Morgan Stanley Earnings Preview: Will Increased Wealth Management Business Pay Off?
Matthew is a member of The Motley Fool Blog Network -- entries represent the personal opinion of the blogger and are not formally edited.
Morgan Stanley (NYSE: MS) is one of the largest financial services companies in the U.S. and is currently trading at historically low levels. The company’s stock hit an all-time high of $90.95 in 2007, before the financial crisis, and even after the crisis was trading at over $30 until as recently as March 2011 (see chart below – it would have been nice to buy at $6.71 back in 2009!). Now, with the stock trading under $20, investors will be listening intently when the company reports earnings on Monday the 14th of this month.
Morgan Stanley operates in three segments. Institutional Securities (36% of net revenues) includes capital raising, financial advisory services, corporate lending, market-making activities, and other related businesses. The Global Wealth Management Group (57%) provides brokerage and investment advisory services, wealth planning, annuities, and banking services through their Morgan Stanley Wealth Management, formerly Morgan Stanley Smith Barney (MSSB) joint venture with Citigroup (NYSE: C), of which Morgan Stanley owns a 65% stake. Finally, the Asset Management segment (7%) provides similar services as the Global Wealth Management Group, however to institutional clients.
Recent growth developments include buying an additional stake in MSSB from Citigroup. In fact, Morgan Stanley intends to acquire the entire remaining stake from Citigroup before June 2015. The company (and most analysts) tends to agree, as they see Global Wealth Management as the major source of growth going forward.
So what should investors look for on earnings day? First, the numbers: Morgan Stanley is expected to report fourth quarter earnings of 31 cents per share, and total year earnings of -1 cent per share, according to consensus estimates. Just speaking from a numerical standpoint, expect a very positive reaction if the company beats or even meets these expectations, as the last three consecutive quarters were all below estimates.
During the conference call, pay specific attention to the benefits the company is seeing (or anticipating) from the expansion of their Global Wealth Management (GWM) business. Morgan Stanley has been devoting a lot more of its resources to GWN over the past few years, and in fact, it only accounted for 31% of the company’s revenues in 2007 compared to the previously mentioned 57% today. The company itself has said that it anticipates growing net interest income as a result of expanded GWM business, so listen closely for any updates on this front. Also listen for the company to comment on any expected increase in trading and investment banking activity, as is widely expected to be seen in all financial services companies. Their comments on this issue could also set the tone for other companies’ reports later on in earnings season.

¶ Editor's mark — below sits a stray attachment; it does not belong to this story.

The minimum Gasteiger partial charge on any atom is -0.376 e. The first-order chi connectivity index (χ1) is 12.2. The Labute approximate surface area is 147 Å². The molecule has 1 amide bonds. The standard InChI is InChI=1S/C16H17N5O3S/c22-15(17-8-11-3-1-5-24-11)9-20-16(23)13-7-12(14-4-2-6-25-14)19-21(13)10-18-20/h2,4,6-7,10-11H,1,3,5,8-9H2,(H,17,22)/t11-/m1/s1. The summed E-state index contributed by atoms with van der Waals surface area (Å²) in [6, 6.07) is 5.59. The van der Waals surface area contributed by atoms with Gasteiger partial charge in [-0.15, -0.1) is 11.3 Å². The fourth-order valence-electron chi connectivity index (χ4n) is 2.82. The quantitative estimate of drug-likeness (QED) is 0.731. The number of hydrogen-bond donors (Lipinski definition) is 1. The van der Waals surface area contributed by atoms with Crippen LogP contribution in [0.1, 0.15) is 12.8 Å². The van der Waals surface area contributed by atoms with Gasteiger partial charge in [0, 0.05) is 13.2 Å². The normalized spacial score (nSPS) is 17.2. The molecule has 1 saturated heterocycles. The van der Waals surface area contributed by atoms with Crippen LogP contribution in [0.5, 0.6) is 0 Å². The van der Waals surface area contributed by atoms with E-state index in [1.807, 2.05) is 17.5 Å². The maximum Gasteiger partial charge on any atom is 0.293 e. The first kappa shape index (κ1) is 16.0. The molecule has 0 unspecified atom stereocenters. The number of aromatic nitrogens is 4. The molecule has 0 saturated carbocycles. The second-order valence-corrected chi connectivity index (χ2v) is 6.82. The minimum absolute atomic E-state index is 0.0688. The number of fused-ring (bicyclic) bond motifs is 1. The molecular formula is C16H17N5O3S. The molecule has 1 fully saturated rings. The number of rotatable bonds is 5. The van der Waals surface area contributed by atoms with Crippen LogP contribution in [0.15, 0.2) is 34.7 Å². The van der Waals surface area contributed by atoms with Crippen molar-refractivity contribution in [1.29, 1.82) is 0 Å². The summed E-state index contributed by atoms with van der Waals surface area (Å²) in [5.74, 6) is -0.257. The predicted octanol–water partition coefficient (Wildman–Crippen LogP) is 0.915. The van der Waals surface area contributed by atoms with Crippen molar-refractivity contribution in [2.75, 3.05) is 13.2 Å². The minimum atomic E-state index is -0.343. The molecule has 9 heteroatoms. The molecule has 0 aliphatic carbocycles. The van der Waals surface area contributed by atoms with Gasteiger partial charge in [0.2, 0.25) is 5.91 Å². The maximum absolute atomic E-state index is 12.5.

In terms of valuation, it is hard to estimate using traditional P/E analysis since earnings are expected to be almost zero for 2012. However, Morgan Stanley is expected to earn $1.99 per share in 2013 and grow their earnings further to $2.33 in 2014. Therefore, Morgan trades at 9.95 times forward earnings. For comparison’s sake, Goldman Sachs (NYSE: GS), probably the closest rival by business model, trades at a slightly higher multiple of 10.5 times 2013 earnings (Goldman reports on Wednesday the 16th, and most of the same concerns about trading activity apply there as well). These are both trading at discounts to the sector’s historical average of 12-15 times earnings, however the market will need to see some positive catalysts before the share prices jump to the next level. If it turns out that Morgan Stanley’s increased dedication to its wealth management business pays off, it would not be unreasonable to see the stock back in the 30’s within the next year or two, provided the next several quarters go their way.
KWMatt82 owns shares of Goldman Sachs Group, Inc.. The Motley Fool recommends Goldman Sachs Group, Inc.. The Motley Fool owns shares of Citigroup Inc . Try any of our Foolish newsletter services free for 30 days. We Fools may not all hold the same opinions, but we all believe that considering a diverse range of insights makes us better investors. The Motley Fool has a disclosure policy. Is this post wrong? Click here. Think you can do better? Join us and write your own!